Somojo Magazine

Supermarionation

Discography
On the Fly (Six Take No Records)

Hi guys, how are you?
Dave -  Hey Somojo, feeling great thanks

Steve  - Good thanks. But tired.

Would you mind introducing us to your band members?
Dave - Beats & Counts
Sam - Covers & Rhumbles
Steve - Wails & Rhymes

How long has the current band line up been together?
Dave -  Been playing for about 3 years, though it’s felt like a lot less. Time flies when you’re having fun.

How did you meet each other?
Steve  - Dave and I (Steve) knew each other at University but then lost touch and we reunited when a mutual friend returned to Edinburgh for a visit and decided to have a crack at being a band. I knew Sam from studying for our PhDs together and, although he’s a guitarist by trade, I knew he had a bass and roped him in.

How did you come up with the band name?
Steve  - I think we were just about to book our first gig and needed to come up with a name in a hurry.  We were on the bus back from practice one time as Dave’s stop was coming up fast and we had to decide. It was just the suggestion that stuck.

How would you describe your music to someone who hasn’t yet heard you?
Steve  - I always find this a hard one and have finally come up with punk powerpop. Although I think its pretty meaningless. We tend to get compared to a wide range of other bands, normally by the sound guys. We’ve had Queens of the Stone Age, Black Sabbath and Hüsker Dü - to which I tend to think “No we don’t. But awesome.”

Dave -  Ball-busting melodic rock.

What music did you listen to while growing up?
Sam -  I grew up in a house listening to almost non stop Jazz and Reggae. As a teenager I discovered punk, metal, and alternative indie and developed something of an obsession with music. Influential bands/artists would be the likes of Bis, the Clash, Burning Spear, Pulp, Eels, Social Distortion, REM, Smashing Pumpkins, Rancid, Stiff Little Fingers, and Rage Against the Machine

Steve  - I grew up with quite 60s parent, listening to The Beatles, Simon and Garfunkel and so on. Then, as a teenager, I started to branch out into lots of things. By the time I finished Uni, I’d amassed a vast and varied collection but have never shed my great love for Genesis.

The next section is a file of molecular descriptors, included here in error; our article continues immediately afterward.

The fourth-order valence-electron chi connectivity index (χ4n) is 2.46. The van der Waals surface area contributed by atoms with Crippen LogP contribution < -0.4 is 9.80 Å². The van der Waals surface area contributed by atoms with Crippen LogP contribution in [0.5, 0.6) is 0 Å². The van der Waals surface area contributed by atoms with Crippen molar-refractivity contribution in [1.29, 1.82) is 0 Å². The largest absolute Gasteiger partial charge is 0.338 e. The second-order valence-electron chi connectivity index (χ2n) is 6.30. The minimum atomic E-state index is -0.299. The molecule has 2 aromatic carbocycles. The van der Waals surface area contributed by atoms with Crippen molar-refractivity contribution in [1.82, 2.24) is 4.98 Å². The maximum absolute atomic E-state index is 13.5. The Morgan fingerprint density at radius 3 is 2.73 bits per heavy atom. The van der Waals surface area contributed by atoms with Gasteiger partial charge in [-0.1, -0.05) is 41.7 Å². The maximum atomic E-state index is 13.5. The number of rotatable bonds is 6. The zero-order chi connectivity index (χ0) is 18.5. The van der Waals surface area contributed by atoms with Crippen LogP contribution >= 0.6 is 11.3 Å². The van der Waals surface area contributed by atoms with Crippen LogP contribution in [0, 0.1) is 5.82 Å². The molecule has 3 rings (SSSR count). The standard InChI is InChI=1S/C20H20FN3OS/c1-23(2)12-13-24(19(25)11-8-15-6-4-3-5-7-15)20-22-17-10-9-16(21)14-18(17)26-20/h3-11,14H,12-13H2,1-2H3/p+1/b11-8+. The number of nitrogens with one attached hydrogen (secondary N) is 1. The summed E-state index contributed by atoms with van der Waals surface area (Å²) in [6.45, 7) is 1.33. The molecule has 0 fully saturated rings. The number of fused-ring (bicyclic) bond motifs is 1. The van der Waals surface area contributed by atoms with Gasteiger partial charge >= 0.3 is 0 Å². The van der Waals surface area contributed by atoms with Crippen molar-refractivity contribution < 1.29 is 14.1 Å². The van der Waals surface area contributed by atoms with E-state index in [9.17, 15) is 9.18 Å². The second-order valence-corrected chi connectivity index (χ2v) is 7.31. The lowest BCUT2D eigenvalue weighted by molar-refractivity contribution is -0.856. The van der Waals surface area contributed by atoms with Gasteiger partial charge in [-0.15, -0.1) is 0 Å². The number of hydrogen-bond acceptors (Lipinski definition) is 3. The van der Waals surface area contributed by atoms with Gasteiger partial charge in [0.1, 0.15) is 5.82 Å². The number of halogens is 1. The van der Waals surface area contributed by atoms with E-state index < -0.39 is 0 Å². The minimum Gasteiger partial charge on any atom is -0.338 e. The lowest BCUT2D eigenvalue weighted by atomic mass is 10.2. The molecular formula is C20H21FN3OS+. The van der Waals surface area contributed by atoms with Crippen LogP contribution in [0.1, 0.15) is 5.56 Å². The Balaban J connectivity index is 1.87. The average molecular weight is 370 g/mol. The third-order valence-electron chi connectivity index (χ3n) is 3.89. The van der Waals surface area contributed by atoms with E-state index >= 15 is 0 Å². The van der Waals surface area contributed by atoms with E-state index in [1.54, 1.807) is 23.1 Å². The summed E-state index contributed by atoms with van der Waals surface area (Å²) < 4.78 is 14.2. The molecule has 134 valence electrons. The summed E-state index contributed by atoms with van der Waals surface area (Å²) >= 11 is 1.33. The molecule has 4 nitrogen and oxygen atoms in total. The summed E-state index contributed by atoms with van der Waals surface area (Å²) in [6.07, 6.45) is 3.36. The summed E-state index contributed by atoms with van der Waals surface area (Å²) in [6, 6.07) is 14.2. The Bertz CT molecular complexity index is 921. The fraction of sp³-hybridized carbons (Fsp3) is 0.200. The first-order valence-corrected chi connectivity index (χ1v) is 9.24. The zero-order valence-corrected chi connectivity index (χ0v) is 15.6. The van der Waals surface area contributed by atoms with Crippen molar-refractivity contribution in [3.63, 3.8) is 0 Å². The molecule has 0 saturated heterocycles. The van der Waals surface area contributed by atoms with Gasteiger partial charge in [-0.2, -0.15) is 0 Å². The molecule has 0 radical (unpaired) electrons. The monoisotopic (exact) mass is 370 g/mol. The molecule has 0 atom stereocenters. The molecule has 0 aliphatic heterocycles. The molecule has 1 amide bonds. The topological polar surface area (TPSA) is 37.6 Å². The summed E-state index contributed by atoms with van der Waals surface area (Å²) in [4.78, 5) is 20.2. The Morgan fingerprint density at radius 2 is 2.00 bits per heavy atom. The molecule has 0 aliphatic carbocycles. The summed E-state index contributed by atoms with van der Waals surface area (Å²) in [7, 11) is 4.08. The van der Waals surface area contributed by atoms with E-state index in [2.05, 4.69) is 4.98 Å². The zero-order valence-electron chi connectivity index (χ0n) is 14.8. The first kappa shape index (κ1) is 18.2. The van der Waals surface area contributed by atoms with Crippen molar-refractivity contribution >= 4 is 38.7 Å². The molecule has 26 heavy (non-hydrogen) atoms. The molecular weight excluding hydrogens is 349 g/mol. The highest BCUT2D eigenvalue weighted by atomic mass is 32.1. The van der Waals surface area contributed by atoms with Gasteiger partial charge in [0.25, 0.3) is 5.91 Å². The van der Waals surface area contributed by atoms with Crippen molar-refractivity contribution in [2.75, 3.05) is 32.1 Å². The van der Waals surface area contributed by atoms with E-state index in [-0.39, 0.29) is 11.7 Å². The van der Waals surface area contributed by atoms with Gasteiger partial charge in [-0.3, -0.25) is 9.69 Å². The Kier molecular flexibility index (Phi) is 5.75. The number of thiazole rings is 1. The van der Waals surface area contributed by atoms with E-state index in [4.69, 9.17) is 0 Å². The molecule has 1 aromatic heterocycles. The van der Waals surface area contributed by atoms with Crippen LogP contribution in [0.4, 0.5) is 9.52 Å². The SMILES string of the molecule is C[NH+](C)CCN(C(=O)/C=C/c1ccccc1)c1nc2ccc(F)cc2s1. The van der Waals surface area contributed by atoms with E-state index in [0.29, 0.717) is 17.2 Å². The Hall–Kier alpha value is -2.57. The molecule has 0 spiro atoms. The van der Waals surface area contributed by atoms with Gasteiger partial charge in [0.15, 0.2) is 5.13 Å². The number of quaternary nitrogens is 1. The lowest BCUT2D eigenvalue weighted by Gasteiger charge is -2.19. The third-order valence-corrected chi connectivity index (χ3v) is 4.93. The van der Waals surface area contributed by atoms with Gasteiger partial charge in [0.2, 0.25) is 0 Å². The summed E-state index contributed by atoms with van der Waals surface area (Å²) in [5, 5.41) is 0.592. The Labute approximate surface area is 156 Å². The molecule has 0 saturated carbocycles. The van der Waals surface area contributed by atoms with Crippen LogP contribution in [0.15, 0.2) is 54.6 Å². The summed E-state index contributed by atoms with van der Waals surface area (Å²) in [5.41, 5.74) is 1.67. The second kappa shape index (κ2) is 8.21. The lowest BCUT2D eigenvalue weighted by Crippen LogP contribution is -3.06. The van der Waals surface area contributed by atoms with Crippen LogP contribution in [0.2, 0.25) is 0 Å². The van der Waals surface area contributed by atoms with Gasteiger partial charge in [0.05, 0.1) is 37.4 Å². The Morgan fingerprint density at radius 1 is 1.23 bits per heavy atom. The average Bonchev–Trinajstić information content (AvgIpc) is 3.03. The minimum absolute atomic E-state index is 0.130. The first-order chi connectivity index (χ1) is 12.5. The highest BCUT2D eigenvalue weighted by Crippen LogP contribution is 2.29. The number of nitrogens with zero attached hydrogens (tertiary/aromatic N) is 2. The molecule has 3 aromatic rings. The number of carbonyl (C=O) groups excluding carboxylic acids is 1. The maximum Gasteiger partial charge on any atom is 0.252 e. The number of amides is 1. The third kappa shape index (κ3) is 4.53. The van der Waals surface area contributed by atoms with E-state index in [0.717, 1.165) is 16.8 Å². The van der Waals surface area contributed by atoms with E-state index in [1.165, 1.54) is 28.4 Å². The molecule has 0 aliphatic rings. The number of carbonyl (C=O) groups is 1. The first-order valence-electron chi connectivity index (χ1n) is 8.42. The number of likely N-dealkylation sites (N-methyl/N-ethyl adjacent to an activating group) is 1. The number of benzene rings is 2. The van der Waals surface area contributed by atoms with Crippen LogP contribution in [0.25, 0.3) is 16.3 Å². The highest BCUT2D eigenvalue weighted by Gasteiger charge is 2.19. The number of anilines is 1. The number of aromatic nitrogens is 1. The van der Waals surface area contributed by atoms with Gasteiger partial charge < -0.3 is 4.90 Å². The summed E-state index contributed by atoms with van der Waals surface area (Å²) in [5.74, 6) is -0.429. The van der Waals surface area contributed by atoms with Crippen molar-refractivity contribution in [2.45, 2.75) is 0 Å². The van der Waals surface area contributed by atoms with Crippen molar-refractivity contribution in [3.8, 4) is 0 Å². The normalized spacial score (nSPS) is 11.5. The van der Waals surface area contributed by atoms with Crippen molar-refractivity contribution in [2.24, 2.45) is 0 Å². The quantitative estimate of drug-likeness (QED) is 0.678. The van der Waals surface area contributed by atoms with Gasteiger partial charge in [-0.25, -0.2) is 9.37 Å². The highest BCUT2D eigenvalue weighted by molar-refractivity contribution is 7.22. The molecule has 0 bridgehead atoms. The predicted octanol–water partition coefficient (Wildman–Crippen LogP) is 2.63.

Dave -  I was a bit of an indie-boy when I was younger, although I cut my drumming teeth by listening to the likes of Nirvana, Smashing Pumpkins and Green Day.

Which artist or track inspired you to want to make music yourself?
Sam -  I played classical music at school but what made me pick up a guitar was The New Transistor Heroes by Bis. If three teenagers can make a record like that, why can’t I?

Steve  - I learned the piano (rather reluctantly) at school but then one day tried out the school drumkit and was hooked.  I also started learning the guitar.  I wanted to be Phil Collins. I still do really. I think it was my discovery of Neil Young that made me think I could sing and play in a band though.

What was the last music you put on your ipod or mp3 player?
Sam -  “Hardcore will never die, but you will” by Mogwai

Steve  - “Laser Sword” by Laser Sword and “When Machines Exceed Human Intelligence” by Harmonic 313

What can your fans look forward to in the next 12 months?
Sam -  More gigs across the central belt and hopefully further afield too. If all goes well, perhaps some more recordings...

Steve  - I’d  really like to do some more recording. I feel like we learnt a huge amount making On the Fly and I’d like to apply it to some of our other songs. Plus, we’ve got a couple of newer ones we’re very excited about.

What is your current equipment?
Sam -  I play a beaten up Jazz bass into a Big Muff and whatever amp I can get my hands on!

Dave -  My personal acoustic kit is a Yahama Stage Custom, although it is currently ‘in storage’ at my folks. I have a set of Roland V-Drums that I use for practise in the flat. My snare is a Pearl 4” brass picallo, and I roll with an array of different cymbals.

Steve  - I normally play a Danelectro U2 ‘59 reissue through a Boss GT-8 and a Marshall EL34 50/50 amp. Although the Marshall is really heavy so it now only comes to special gigs.

Do you have a favourite piece of musical kit that you couldn’t live without?
Sam -  Not really!

Steve  - I love my Dave  Smith Instruments Tetra. Its nothing to do with Supermarionation (yet) but its loads of fun and makes some really cool analog synth sounds.